World Water Forum prioritises integrated urban planning for water security

Governments must finance water-sensitive designs for cities to ensure sustainable water management, say experts

 
By Sushmita Sengupta
Published: Sunday 07 June 2015

Governments must finance water-sensitive designs for cities to ensure sustainable water management, say experts

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The seventh World Water Forum is meeting in Daegu in South Korea between April 12 and 17. This year’s talks focus on sustainable water management in cities. The forum is organised by the World Water Council, an international network of organisations working on water issues, and governments.

On Thursday, experts discussed “water security for cities through integrated urban planning and services” in a session coordinated by International Water Association and UN-Habitat. In the context of the potential water scenario by 2030, speakers focused on how cities can prepare for the upcoming water stress, floods and droughts and dwindling water resources. 

In his opening remark, UN-Habitat’s Bert Diphoorn talked about the need for changing the negative impact of urbanisation. He explained that Asia and Africa have the largest number of smallest cities which have grown due to a rapid urbanisation. The planners in the cities have failed to make a sustainable water plan, he said. Diphoorn cited Barcelona as the best example of a city where planners gave importance to water management during the initial designing of the city. He suggested that cities should reduce, recycle and reuse and replenish to counter the negative impact of urbanisation.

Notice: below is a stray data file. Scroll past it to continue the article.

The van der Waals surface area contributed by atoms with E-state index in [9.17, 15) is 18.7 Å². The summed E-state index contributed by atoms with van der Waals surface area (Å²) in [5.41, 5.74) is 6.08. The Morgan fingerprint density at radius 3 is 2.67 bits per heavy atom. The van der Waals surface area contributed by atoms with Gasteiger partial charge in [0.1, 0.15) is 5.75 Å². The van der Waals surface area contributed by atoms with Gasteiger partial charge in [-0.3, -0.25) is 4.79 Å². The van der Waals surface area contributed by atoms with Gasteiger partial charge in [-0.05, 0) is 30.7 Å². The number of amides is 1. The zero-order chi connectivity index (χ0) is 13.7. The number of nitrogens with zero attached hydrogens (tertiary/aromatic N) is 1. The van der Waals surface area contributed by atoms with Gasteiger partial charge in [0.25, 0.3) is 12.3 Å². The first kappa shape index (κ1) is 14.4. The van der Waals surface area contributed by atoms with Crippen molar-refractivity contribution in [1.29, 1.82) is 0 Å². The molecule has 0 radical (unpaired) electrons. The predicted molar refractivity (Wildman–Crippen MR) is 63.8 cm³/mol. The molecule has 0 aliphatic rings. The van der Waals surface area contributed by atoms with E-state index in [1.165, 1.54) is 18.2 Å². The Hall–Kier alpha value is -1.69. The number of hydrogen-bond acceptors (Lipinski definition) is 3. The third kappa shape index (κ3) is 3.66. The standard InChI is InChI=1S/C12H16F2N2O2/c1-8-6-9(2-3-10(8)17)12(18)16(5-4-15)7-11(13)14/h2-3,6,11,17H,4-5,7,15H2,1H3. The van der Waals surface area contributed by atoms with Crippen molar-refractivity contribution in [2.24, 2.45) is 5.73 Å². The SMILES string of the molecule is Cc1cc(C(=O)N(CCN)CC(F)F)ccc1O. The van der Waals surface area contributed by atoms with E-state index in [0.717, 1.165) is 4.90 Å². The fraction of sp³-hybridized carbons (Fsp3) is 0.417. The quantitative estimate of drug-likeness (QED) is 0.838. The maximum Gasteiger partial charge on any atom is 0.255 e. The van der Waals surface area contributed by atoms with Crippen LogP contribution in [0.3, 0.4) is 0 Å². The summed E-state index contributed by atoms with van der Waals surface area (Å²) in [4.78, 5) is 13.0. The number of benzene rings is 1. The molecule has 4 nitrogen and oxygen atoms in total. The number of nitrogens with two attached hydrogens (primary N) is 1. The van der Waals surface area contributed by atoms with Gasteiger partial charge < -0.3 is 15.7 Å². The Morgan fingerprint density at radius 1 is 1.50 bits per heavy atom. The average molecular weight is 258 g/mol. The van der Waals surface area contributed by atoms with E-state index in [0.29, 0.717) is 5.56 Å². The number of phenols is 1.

Tony Wong from Cooperative Research Centre, Australia, emphasised the importance of developing water supply securities, sewered cities, flood-protected cities, development of waterways and cities with well-developed water management. Wong explained that the recent drought in Australia made the country think about wastewater recycling and storm water harvesting. He added that infrastructure planning should go hand in hand with city planning and that a lot can be done in developing cities, where the infrastructure is still under implementation, and can be designed to make it water sensitive.

Xavier Leflaive from Organisation for Economic Cooperation and Development, France, focused on the need for policy reforms for bringing about sustainable water management in cities. He talked about the role of Central governments in financing water-sensitive designs for promoting such technologies. Leflaive said there should be a combination of both centralised and decentralised systems to bring about a change in water security in cities.

Eminent panelists present at the event promoted the common idea of reducing water use efficiently and polluting less to move towards a water sustainable city.

Sushmita Sengupta is deputy programme manager of the water unit at Centre for Science and Environment, Delhi.

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